Wildfire struck the rugged woodlands near Yosemite National Park in mid-July 2017, causing sporadic evacuations of nearby towns and spreading a pall of smoke as far as Idaho. As of July 21, the Detwiler fire—named for Detwiler Road, east of Lake McClure—had burned 74,083 acres (115 square miles or 298 square kilometers) and was 15 percent contained.
On July 20, 2017, the Moderate Resolution Imaging Spectroradiometer (MODIS) on NASA’s Terra satellite captured a natural-color image of the fire and smoke spreading across central California. Data for the second image was acquired by the Thermal Infrared Sensor (TIRS) on the Landsat 8 satellite and is overlaid on a digital elevation model of the area. TIRS observes in wavelengths of 10.9 micrometers and 12.0 micrometers, revealing the amount of heat (thermal energy) radiating from the fiery landscape near the start of the fire. Cooler areas are dark, while warmer areas are bright.
According to a report from CalFire issued at noon local time on July 21, the fire had destroyed 58 residences and 60 minor structures, while damaging 11 homes and another six minor structures. News outlets reported that evacuations were ordered for the town of Mariposa, a tourist gateway on the way to Yosemite; those orders were lifted by the afternoon of July 21. Yosemite does not appear to be at risk, as the fire has been moving south, away from the park.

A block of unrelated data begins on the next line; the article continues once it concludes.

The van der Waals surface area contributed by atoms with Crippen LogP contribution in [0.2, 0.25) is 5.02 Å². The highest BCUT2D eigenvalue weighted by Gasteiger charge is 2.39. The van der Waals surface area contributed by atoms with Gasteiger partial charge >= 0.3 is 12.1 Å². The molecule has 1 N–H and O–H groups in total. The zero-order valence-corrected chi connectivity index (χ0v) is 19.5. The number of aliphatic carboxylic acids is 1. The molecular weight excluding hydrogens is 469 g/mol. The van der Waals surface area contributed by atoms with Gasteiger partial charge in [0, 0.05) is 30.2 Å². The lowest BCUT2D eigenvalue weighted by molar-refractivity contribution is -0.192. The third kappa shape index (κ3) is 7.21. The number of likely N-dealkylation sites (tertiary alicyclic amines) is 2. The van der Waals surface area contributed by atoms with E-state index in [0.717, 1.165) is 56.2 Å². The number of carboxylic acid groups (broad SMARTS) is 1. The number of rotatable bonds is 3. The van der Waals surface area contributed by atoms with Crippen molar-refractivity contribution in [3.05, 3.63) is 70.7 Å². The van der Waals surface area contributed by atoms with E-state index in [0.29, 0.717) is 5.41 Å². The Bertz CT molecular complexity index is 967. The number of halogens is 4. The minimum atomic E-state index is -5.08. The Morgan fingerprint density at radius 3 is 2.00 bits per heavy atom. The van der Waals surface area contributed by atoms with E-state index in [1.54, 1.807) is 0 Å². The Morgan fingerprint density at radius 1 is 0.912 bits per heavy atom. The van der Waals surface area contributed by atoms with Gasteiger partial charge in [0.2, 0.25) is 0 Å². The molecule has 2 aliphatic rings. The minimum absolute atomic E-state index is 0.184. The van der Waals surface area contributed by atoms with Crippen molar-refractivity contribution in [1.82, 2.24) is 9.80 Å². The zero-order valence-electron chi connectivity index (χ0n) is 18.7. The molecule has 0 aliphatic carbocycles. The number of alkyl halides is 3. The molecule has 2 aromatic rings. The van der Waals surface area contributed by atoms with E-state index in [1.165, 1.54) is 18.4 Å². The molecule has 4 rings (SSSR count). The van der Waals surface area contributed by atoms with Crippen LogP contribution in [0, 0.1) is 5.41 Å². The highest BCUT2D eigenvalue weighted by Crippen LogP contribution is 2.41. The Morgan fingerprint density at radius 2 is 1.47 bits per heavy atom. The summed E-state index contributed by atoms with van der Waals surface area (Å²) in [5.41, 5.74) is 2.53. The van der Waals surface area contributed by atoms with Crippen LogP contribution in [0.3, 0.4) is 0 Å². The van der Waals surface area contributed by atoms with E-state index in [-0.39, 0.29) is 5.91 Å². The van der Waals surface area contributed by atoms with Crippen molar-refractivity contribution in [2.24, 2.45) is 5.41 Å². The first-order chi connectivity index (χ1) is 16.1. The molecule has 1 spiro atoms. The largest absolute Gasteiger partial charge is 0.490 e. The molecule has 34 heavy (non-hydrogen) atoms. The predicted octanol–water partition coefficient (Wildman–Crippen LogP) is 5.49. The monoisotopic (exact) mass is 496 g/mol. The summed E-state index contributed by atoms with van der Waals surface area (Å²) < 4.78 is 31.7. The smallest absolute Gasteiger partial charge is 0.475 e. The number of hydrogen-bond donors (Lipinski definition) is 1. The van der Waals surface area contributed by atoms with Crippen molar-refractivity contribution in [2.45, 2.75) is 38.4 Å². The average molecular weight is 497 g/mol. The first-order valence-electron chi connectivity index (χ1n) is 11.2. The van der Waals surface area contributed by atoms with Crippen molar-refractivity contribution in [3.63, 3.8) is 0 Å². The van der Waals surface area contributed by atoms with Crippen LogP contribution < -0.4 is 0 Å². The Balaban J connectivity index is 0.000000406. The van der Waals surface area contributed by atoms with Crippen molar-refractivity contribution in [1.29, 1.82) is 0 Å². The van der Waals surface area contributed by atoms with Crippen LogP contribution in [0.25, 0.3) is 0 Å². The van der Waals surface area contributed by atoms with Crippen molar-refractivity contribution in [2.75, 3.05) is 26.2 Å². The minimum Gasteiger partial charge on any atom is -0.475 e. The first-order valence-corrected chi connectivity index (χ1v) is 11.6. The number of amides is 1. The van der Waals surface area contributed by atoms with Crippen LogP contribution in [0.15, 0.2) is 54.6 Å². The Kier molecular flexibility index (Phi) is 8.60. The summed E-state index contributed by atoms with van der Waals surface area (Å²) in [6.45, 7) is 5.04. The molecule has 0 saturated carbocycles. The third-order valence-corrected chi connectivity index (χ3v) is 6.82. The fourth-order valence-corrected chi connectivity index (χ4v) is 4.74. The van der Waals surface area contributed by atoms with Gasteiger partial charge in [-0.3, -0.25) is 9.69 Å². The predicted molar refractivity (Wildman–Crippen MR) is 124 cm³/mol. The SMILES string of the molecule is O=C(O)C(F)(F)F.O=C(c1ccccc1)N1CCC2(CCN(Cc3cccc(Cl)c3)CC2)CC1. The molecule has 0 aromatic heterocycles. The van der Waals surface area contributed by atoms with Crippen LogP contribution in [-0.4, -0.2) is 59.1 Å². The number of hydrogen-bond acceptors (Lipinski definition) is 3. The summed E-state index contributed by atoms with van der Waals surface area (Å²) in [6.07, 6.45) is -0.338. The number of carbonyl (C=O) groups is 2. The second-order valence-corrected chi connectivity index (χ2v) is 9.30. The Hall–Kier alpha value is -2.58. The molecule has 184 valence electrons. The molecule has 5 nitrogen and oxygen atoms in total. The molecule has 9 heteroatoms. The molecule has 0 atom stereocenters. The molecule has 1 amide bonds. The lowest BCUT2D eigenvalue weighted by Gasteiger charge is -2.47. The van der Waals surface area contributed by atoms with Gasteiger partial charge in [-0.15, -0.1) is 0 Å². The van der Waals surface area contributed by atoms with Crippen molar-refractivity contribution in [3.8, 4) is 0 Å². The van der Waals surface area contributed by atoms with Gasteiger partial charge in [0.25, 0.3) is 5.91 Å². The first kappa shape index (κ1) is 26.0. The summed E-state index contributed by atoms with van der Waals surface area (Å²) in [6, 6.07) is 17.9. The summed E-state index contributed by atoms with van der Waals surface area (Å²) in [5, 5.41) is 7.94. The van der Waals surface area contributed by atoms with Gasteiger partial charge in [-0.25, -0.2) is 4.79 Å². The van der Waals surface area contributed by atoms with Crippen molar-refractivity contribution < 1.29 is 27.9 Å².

CalFire reported that more than 3,800 people and 470 fire engines were fighting the blazes, which are in steep and rugged terrain that can be difficult to access. The weather has been hot and dry, and those conditions are expected to continue for a few more days. Though the region emerged from drought this winter, many trees were severely weakened or killed by the lack of water and the ravages of bark beetles.
The cause of the fire is under investigation. However, a fire-prevention campaign by the California Wildland Fire Coordinating Group notes that an estimated 95 percent of wildfires in California are sparked by humans.
NASA Earth Observatory images by Jesse Allen, using Terra MODIS data from the Land Atmosphere Near real-time Capability for EOS (LANCE), Landsat data from the U.S. Geological Survey, and ASTER Digital Elevation Model (GDM2) data from NASA/GSFC/METI/ERSDAC/JAROS, and U.S./Japan ASTER Science Team. Story by Mike Carlowicz.